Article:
First Drive: Toyota Avensis
Sector: Upper Medium Price: £17,765–£28,440 Fuel: 45.6–67.3mpg CO2: 108–143g/km
Toyota reckons word of mouth plays a big part in maintaining and building the customer base for the Avensis, and they’re probably onto something. While this isn’t the D-segment’s biggest seller, itself a part of the market which has suffered recently, its customers are loyal, often have other Toyotas and rate the ownership experience very highly.
Around 5,500 sell in the UK each year and, recognising that it’s the private part of this segment which is declining most, Toyota has put its efforts into targeting the 87% which go to fleets. It sets this the tough task of satisfying existing customers, while also appealing to company car drivers with premium models on their shopping lists.
So the Avensis has become a more aggressive-looking car, but it’s also much nicer inside. The heavily redesigned cabin feels up to European-brand benchmarks, with attention paid to soft-touch materials and the consistency of fonts, fabrics, stitching and that phosphor blue illumination. It also gets more supportive front seats for long-distance comfort, and an unchallenging infotainment system which – at least in the UK – will almost always have satellite navigation.
It’s also very functional, particularly as an estate, with a rear bench that folds flush with the load floor, under which there’s a compartment for the tonneau cover. Toyota Safety Sense, with lane-keeping, forward collision and road sign alerts, and automatic high beam, is standard across the range, which should keep insurance costs down.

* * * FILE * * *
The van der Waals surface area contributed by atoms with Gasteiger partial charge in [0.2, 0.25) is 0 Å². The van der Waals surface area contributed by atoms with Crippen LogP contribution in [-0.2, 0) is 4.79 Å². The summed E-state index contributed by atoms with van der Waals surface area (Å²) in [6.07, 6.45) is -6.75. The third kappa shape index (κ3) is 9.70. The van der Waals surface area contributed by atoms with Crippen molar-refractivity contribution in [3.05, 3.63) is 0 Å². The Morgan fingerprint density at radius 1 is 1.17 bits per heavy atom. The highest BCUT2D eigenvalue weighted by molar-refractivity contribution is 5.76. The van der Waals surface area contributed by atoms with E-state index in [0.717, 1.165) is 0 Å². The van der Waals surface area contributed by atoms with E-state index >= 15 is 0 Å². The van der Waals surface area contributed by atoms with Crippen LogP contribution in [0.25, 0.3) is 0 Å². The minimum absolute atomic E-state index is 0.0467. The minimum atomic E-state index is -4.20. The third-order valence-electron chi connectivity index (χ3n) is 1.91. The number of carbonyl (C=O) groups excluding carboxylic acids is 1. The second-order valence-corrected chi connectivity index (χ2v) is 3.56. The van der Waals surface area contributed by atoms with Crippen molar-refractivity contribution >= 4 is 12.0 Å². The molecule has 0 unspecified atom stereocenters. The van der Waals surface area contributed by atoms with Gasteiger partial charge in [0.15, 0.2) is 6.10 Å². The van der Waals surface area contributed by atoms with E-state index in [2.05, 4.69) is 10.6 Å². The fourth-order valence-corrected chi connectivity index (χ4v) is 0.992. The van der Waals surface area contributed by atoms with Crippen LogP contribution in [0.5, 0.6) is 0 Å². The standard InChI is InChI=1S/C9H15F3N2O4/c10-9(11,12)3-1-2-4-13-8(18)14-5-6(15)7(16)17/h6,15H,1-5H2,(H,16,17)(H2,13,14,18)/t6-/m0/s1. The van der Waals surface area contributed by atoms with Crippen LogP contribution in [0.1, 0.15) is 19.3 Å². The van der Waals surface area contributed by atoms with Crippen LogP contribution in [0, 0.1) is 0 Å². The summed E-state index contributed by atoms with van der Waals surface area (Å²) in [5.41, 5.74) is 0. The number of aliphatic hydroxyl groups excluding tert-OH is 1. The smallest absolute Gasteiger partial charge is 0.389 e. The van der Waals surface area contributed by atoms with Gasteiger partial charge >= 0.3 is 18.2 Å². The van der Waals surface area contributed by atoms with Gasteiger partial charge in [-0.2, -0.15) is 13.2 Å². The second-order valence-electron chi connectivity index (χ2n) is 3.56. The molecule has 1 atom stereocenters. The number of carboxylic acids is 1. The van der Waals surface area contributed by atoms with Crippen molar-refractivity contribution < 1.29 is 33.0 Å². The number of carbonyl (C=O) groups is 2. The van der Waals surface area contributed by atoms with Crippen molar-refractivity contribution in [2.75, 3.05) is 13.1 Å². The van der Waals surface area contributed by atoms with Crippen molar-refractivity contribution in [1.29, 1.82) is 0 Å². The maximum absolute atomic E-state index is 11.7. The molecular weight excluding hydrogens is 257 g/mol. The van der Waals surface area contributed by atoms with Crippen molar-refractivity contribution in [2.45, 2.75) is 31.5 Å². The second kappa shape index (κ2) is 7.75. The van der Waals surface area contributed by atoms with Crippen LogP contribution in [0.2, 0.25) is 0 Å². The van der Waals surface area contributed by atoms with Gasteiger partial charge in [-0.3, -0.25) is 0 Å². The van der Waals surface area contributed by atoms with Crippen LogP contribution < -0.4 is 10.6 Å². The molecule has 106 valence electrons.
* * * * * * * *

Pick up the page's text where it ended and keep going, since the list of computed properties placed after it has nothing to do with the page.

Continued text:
Whole-life costs for operators are helped by a pair of new diesel engines, both sourced through a partnership with BMW and requiring cheaper, less frequent services. The new 143bhp 2.0-litre – the same engine usually denoted by an 18d badge – will be the bigger seller, and replaces Toyota’s 2.2-litre engine. It’s quiet and very smooth with a wide power band, and fuel economy of 67.3mpg is almost on-par.
The same 1.6-litre diesel used in the Verso is the range’s most efficient engine. Replacing the outgoing car’s 2.0-litre engine, it’s almost as hushed as the larger diesel and offers plenty of power for motorway cruising. However, it lacks low-rev pulling power and has to be worked much harder than the larger diesel, which is a constant reminder that this is the economy option.
Regardless of engine choice, the Avensis is a relaxed long-distance cruiser. Increased body rigidity and a new suspension setup has enabled Toyota to offer confident roadholding which doesn’t ruin ride quality, even on its largest wheels, and road and wind noise are well suppressed. It’s made this an effortless car to cover long distances in, rather than a machine which will entice drivers to take the long way home.
But past experience has shown that this isn’t a problem. Behind its new-found aggression, the Avensis continues to be an easy machine to live with, albeit a choice largely driven by its rational appeal. With a few new tricks up its sleeve, this might not be out to transform its presence in the D-segment, but it’s given a little extra for its advocates to recommend it on.
That familiar effortless Avensis ownership experience in a sharper suit, with two well-equipped fleet-focused trim levels and lower costs too. Worth trying.